Christophe Waltz, Amy Adams as the Keanes
“BIG EYES” My rating: B-
105 minutes | MPAA rating: PG-13
In “Big Eyes” Tim Burton takes on the oddball odyssey of Walter and Margaret Keane, who a half century ago launched an art-world/cultural sensation with cartoonish paintings of children with huge, sad eyes.
Despite being savaged as tasteless kitsch by the critics — the eyes were compared to “big stale jelly beans” — these “Keane Kids” became hot commodities. Fame and fortune followed. Think of it as a pre-Tomas Kinkade display of bad taste.
Eventually the Keane Kids generated a scandal when it was proven in court that Walter Keane, who claimed to be the artist, was in fact no more than a hack taking credit for his wife’s work.
Burton has two very fine actors in Christoph Waltz and Amy Adams. His recreation of ‘60s San Francisco feels authentic. And the subject matter promises something along the lines of “Ed Wood,” for my money the director’s most heartfelt work.
After all, both films are about “artists” who specialize in…well, not art.
But whereas “Ed Wood” was a very funny celebration of a tasteless filmmaker — often cited as the worst director of all time yet obsessed with capturing his questionable vision on celluloid — “Big Eyes” is a more conflicted affair.
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“DJANGO UNCHAINED” My rating: C (Opens wide on Christmas Day)
165 minutes | MPAA rating: R
As a big fan of Quentin Tarantino, it gives me little pleasure to confess that “Django Unchained” gave me little pleasure.
Tarantino, who spent his formative years as a video store clerk immersed in cult cinema, has made a career of taking cheesy filmic subgenres and elevating them into something like high art through the sheer transformative genius of his imagination.
Here he tackles two chestnuts from the cinema cellar.
First there are the Italian “Django” movies (there are at least 30 of them) about a surly drifter in the Old West who leaves behind whole towns of festering corpses.
More importantly, “Django” references the mid-‘70s blaxploitation movie. But instead of raising the genre to a new level, Tarantino seems content to kick around in the basement.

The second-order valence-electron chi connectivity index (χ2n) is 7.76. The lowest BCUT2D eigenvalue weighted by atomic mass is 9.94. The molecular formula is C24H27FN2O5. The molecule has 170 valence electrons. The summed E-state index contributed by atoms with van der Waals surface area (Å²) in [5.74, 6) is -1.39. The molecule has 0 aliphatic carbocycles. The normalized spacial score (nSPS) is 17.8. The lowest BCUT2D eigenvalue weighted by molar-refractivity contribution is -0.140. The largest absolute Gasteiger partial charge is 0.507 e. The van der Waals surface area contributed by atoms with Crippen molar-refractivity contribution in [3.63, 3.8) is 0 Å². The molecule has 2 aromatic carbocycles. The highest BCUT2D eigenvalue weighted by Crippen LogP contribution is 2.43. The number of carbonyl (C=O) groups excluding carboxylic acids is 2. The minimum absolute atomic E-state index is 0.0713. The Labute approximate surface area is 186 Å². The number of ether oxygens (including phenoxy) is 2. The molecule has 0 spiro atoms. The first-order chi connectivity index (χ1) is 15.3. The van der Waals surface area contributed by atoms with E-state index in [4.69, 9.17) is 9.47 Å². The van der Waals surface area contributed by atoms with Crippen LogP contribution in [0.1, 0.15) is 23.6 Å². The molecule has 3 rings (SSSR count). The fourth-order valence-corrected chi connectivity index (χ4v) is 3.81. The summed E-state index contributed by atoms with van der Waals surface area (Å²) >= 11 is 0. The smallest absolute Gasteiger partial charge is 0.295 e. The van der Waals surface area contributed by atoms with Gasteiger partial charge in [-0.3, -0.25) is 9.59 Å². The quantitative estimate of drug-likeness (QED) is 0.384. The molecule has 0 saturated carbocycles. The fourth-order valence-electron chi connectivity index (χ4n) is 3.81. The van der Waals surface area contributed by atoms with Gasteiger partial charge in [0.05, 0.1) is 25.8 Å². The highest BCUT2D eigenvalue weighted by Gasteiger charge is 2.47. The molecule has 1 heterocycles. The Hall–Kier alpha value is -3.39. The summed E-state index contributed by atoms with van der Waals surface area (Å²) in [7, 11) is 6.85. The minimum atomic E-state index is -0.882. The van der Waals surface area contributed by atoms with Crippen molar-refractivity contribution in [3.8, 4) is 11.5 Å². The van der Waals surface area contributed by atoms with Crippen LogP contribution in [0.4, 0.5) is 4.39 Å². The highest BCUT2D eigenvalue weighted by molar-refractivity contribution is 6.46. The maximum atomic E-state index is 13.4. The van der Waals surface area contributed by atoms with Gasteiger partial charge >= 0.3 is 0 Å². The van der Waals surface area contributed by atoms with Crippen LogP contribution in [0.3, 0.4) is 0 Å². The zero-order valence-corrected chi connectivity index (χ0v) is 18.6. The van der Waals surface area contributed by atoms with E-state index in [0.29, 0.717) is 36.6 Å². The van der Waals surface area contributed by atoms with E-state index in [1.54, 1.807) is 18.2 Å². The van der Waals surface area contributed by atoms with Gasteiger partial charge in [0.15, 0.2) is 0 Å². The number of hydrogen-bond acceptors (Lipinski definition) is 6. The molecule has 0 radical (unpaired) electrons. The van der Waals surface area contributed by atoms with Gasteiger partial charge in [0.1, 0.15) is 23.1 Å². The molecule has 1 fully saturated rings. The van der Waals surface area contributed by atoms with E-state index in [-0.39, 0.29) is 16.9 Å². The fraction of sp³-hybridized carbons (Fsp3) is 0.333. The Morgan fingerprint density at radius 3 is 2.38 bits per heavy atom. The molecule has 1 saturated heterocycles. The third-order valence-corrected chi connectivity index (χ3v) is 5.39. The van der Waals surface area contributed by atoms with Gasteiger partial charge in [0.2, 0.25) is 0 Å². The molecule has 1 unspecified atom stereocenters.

“Django” isn’t so much a clever comment on blaxploitation as it is a genuine blaxploitation film with all the usual atavistic violence and cartoonish drama intact.
It is technically more sophisticated than the films it emulates, but not much deeper. And while it contains enough subversive ideas about race to keep the thesis mills churning out papers for the next decade, it never becomes a satisfying dramatic experience.
Initially, at least, “Django Unchained” looks like “Inglourious Basterds” redux. Both films are minority revenge fantasies. In “Basterds” (2009) Tarantino cleverly hypothesized a group of Jewish-American commandos who succeed in assassinating Adolf Hitler.
In “Django” a slave in the antebellum American South becomes a gunfighter and kills a lot of white racists on the way to rescuing his wife from the clutches of a sadistic plantation owner.
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Kate Winslet, Jodie Foster, John C. Reilly and Cristoph Waltz
“CARNAGE” My rating: B (Opens Jan. 13)
79 minutes | MPAA rating: R
Wickedly funny and maddeningly claustrophobic, Roman Polanski’s “Carnage” is a sort of pretention-free “No Exit” in which four characters are trapped in a hell from which there appears to be no escape.
Actually it’s a nicely-appointed Brooklyn apartment owned by Michael (John C.Reilly) and Penelope (Jodie Foster). Visiting are another couple, Nancy (Kate Winslet) and Alan (Christoph Waltz).
Nancy and Alan’s 11-year-old son Zachary has ended a playground argument by smashing Michael and Penelope’s son Eliot in the face with a stick. Now the parents are coming together to make amends in a nice, civilized fashion.
Good luck with that.
Almost from the beginning you can tell that this attempt at reconciliation is not going well.
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